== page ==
Jesus said some brutally shocking things that make us want to dumb his words down or rationalize them away.
- He told us to “love your enemies.” He couldn’t really have meant that we were show love to people who hate us, who tried to hurt us, right? There has to be another explanation.
- Paul, under inspiration, told us “Don’t worry about anything.” Are you kidding me? In this world? Living in perfect faith and perfect peace without ever worrying about anything? No way. Surely Paul was exaggerating.
- In Ephesians, he commanded us to “give thanks always for all things.” I have no trouble giving thanks for good things, but we are to give thanks for all things, at all times. That’s a whole different challenge.
Of course, several passages command us to forgive those who have sinned against us and warn that we cannot receive the forgiveness and blessings of God if we withhold it from those who sin against us. “Forgive us our debts (sins) IN THE SAME WAY we forgive our debtors (those who sin against us). These passages give no limits on the commands, no rationalizations or escape clauses.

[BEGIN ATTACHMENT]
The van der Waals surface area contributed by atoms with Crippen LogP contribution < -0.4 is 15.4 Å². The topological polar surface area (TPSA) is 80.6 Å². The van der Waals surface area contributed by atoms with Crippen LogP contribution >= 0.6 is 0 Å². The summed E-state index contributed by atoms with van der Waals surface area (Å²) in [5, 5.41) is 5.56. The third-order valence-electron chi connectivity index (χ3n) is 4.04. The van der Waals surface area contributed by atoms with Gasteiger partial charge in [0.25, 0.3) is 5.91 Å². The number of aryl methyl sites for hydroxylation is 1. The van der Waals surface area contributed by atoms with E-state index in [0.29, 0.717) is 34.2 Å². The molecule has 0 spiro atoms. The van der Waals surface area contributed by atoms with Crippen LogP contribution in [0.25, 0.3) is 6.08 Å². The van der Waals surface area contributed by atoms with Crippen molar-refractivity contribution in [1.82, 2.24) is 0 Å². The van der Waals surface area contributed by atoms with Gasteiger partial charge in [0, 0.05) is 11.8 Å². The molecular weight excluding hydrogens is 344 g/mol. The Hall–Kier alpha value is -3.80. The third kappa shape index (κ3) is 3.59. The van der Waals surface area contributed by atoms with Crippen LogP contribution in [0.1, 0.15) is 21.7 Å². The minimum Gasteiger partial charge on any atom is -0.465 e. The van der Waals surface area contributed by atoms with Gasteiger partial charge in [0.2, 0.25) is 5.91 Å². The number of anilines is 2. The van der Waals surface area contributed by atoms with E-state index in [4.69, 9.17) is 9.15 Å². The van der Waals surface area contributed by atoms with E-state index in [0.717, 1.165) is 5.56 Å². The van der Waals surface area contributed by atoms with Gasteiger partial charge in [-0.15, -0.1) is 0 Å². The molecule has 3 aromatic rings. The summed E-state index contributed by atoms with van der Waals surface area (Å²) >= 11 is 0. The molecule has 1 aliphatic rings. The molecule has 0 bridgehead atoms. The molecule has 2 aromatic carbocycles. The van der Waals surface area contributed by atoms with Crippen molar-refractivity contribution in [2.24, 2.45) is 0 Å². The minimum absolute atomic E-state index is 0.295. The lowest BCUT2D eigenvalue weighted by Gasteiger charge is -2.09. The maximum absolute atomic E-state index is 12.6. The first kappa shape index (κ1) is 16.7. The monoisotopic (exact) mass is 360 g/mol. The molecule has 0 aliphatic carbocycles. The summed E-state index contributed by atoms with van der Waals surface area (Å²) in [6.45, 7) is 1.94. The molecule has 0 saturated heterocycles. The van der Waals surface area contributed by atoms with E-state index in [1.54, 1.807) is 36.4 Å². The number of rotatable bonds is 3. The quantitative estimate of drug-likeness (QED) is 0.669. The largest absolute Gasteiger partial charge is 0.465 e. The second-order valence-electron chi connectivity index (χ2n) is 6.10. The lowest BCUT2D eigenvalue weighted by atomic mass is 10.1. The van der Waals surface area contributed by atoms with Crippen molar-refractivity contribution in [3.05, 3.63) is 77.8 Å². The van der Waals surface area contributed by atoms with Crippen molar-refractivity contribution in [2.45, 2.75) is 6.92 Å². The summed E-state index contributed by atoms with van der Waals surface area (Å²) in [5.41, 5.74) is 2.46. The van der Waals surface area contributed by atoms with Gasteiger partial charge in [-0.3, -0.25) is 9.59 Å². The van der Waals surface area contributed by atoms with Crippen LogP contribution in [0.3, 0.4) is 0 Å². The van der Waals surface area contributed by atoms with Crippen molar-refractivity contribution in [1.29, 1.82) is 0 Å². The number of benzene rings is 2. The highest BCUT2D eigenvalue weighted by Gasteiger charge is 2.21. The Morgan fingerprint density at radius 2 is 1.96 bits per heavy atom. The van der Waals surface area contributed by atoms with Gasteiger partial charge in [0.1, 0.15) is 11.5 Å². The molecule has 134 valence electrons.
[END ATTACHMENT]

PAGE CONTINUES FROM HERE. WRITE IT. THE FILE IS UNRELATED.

- “Forgive the person as long as the offense is not too serious.”
- “Forgive them if they seem remorseful.”
- “Forgive them if you feel like it.”
They are universal and without exception. Regardless of the offense, we are commanded to forgive others as Christ has forgiven us.
How do we do that? It is hard enough to forgive minor offenses, but some of the readers here have experienced deep hurt, pain, and injury, and the idea of granting forgiveness is shocking and even offensive. In a previous post, I dealt with some of the questions that arise in response to this teaching, and in my next post I will try to define forgiveness carefully. The point remains. We are commanded to forgive, without qualification, excuse, or exception. How are people who have been deeply hurt to do this, to forgive those who have deeply hurt them?
The answer is Christ-active living, the only hope that any of us has to live out Christ’s stunning commands.